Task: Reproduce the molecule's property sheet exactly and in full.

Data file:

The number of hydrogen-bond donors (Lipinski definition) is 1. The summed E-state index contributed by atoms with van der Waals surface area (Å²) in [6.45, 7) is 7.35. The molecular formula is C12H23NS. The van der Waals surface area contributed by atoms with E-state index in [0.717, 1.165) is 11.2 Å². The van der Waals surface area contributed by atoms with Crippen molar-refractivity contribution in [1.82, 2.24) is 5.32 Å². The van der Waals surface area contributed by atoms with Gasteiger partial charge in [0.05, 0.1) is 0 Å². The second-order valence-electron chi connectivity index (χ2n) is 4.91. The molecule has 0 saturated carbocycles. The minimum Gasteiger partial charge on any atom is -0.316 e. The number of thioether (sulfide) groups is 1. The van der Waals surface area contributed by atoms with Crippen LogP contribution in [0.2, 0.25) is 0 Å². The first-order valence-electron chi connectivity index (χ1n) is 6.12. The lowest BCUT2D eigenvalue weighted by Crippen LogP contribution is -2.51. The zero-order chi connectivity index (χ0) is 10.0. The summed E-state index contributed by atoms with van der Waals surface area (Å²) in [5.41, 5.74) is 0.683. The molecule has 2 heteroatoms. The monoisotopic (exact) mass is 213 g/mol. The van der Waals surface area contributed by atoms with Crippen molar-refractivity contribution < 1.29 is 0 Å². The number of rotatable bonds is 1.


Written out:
The number of hydrogen-bond donors (Lipinski definition) is 1. The summed E-state index contributed by atoms with van der Waals surface area (Å²) in [6.45, 7) is 7.35. The molecular formula is C12H23NS. The van der Waals surface area contributed by atoms with E-state index in [0.717, 1.165) is 11.2 Å². The van der Waals surface area contributed by atoms with Crippen molar-refractivity contribution in [1.82, 2.24) is 5.32 Å². The van der Waals surface area contributed by atoms with Gasteiger partial charge in [0.05, 0.1) is 0 Å². The second-order valence-electron chi connectivity index (χ2n) is 4.91. The molecule has 0 saturated carbocycles. The minimum Gasteiger partial charge on any atom is -0.316 e. The number of thioether (sulfide) groups is 1. The van der Waals surface area contributed by atoms with Crippen LogP contribution in [0.2, 0.25) is 0 Å². The first-order valence-electron chi connectivity index (χ1n) is 6.12. The lowest BCUT2D eigenvalue weighted by Crippen LogP contribution is -2.51. The zero-order chi connectivity index (χ0) is 10.0. The summed E-state index contributed by atoms with van der Waals surface area (Å²) in [5.41, 5.74) is 0.683. The molecule has 2 heteroatoms. The monoisotopic (exact) mass is 213 g/mol. The van der Waals surface area contributed by atoms with Crippen molar-refractivity contribution < 1.29 is 0 Å². The number of rotatable bonds is 1.